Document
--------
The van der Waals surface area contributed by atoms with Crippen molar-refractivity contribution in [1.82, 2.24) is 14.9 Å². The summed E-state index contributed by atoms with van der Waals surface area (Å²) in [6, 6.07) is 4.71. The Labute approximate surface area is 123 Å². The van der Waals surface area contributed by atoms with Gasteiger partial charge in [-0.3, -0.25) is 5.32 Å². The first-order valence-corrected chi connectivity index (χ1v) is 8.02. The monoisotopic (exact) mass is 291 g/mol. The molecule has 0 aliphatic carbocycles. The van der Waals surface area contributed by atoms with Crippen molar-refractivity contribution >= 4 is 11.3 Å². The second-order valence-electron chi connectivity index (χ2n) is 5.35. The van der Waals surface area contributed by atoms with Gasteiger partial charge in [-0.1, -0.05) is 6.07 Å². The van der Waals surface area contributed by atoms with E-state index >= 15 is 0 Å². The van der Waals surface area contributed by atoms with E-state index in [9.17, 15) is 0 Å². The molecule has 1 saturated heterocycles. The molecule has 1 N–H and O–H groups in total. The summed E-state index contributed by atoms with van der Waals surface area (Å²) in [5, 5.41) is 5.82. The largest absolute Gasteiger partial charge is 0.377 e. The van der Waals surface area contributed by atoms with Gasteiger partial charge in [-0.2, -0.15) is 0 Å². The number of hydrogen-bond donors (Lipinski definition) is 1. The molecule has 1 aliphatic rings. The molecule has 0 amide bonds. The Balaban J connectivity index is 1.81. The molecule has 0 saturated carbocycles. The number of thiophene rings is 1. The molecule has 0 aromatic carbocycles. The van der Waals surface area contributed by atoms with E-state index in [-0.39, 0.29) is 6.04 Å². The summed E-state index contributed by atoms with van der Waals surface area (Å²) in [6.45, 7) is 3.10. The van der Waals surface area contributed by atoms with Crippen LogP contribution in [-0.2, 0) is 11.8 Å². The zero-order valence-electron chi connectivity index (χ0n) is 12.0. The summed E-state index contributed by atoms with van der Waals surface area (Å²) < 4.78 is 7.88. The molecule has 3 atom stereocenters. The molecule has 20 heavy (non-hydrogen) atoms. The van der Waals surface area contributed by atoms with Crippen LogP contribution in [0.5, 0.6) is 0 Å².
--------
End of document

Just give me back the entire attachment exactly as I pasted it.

The van der Waals surface area contributed by atoms with Crippen molar-refractivity contribution in [1.82, 2.24) is 14.9 Å². The summed E-state index contributed by atoms with van der Waals surface area (Å²) in [6, 6.07) is 4.71. The Labute approximate surface area is 123 Å². The van der Waals surface area contributed by atoms with Gasteiger partial charge in [-0.3, -0.25) is 5.32 Å². The first-order valence-corrected chi connectivity index (χ1v) is 8.02. The monoisotopic (exact) mass is 291 g/mol. The molecule has 0 aliphatic carbocycles. The van der Waals surface area contributed by atoms with Crippen molar-refractivity contribution >= 4 is 11.3 Å². The second-order valence-electron chi connectivity index (χ2n) is 5.35. The van der Waals surface area contributed by atoms with Gasteiger partial charge in [-0.1, -0.05) is 6.07 Å². The van der Waals surface area contributed by atoms with E-state index >= 15 is 0 Å². The van der Waals surface area contributed by atoms with E-state index in [9.17, 15) is 0 Å². The molecule has 1 saturated heterocycles. The molecule has 1 N–H and O–H groups in total. The summed E-state index contributed by atoms with van der Waals surface area (Å²) in [5, 5.41) is 5.82. The largest absolute Gasteiger partial charge is 0.377 e. The van der Waals surface area contributed by atoms with Gasteiger partial charge in [-0.2, -0.15) is 0 Å². The number of hydrogen-bond donors (Lipinski definition) is 1. The molecule has 1 aliphatic rings. The molecule has 0 amide bonds. The Balaban J connectivity index is 1.81. The molecule has 0 saturated carbocycles. The number of thiophene rings is 1. The molecule has 0 aromatic carbocycles. The van der Waals surface area contributed by atoms with E-state index in [-0.39, 0.29) is 6.04 Å². The summed E-state index contributed by atoms with van der Waals surface area (Å²) in [6.45, 7) is 3.10. The van der Waals surface area contributed by atoms with Crippen LogP contribution in [-0.2, 0) is 11.8 Å². The zero-order valence-electron chi connectivity index (χ0n) is 12.0. The summed E-state index contributed by atoms with van der Waals surface area (Å²) < 4.78 is 7.88. The molecule has 3 atom stereocenters. The molecule has 20 heavy (non-hydrogen) atoms. The van der Waals surface area contributed by atoms with Crippen LogP contribution in [0.5, 0.6) is 0 Å².